Four million businesses that were negatively impacted by the pandemic were awarded almost $390 billion in COVID Economic Injury Disaster Loans (EIDL).
$390 Billion in EIDL Loans Awarded to Small Businesses Through Pandemic
An unprecedented level of financial support by the Small Business Administration (SBA) to small businesses hit by the pandemic included the EIDL program.
During the life of the scheme, the SBA distributed approximately $390 billion to almost four million small businesses and non-profits.
In Partnership with American Rescue Plan-Funded programs
The EIDL was ran in partnership with the American Rescue Plan-Funded programs – the Restaurant Revitalization Fund, the Shuttered Venue Operators Grant, the COVID EIDL Targeted and Supplemental Advance Grants, and the Paycheck Protection Program.
The scheme was used by many small businesses as a means of funding critical business operations during the pandemic, just as assisting with payroll.
Empowering Small Businesses
In the first three quarters of 2021, small businesses in the US creating 1.9 million jobs. The SBA’s funding program, which helped empower small businesses during unprecedented, challenging times, played a vital role in job creation. The historical level of investment the SBA granted small businesses during the health crisis helped pave the way for the current high level of trust in the agency felt among the American people.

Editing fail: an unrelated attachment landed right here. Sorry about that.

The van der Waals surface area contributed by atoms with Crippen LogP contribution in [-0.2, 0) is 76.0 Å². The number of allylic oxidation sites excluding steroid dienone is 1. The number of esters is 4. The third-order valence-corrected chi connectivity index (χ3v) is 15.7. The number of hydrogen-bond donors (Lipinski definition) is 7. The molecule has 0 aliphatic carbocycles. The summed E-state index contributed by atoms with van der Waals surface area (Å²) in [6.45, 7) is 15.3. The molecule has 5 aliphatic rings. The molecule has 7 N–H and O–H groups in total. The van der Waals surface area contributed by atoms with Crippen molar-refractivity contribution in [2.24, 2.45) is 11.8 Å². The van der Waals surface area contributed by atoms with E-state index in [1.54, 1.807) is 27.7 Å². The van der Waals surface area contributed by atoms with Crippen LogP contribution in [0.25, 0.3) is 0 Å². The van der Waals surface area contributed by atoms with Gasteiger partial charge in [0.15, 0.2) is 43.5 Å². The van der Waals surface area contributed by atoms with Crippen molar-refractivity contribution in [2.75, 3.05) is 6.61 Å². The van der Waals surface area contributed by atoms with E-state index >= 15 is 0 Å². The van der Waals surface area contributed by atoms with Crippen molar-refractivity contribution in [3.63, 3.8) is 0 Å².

Small Business Deals
Talking about the success of the funding program, SBA Administrator Isabella Casillas Guzman, said:
“The SBA has delivered historic economic relief to millions of America’s small businesses through the COVID Economic Injury Disaster Loan program
“President Biden believes we can deliver government services and ensure critical relief gets into the hands of those who need it the most with equity, speed, and certainty. We delivered on his vision by revamping the COVID EIDL program to expand the delivery of low-interest, flexible loans to meet the continued needs of small businesses for financial relief so they could recover.
The SBA Administrator proceeded to talk about how the agency simultaneously developed anti-fraud measures to protect taxpayer dollars and ensure that funds benefited those Congress intended to help.
She added how almost 90% of loans went to small businesses with 10 employees or less. The recipients of the loans included many of the hardest hit businesses and many from the nation’s most underserved populations.
“The hardworking team members of the SBA and the Biden-Harris Administration will continue to use every tool at their disposal to support small business owners,” said Guzman.
Two Types of Funding
The COVID EIDL program comprises of two types of funding, COVID EIDL loan funds may be used for working capital and other normal operating expenses, and EIDL Advance funds, which are awarded to existing COVID EIDL applicants who meet certain criteria. COVID EIDL loan funds are not forgivable and must be repaid. EIDL Advance funds do not need to be repaid.
The success of the SBA COVID funding program, which helped small businesses navigate challenges and nurture economic growth, highlights the value of funding programs and wider assistance and support for the small business community.
More in: Coronavirus Biz Advice, EIDL Loan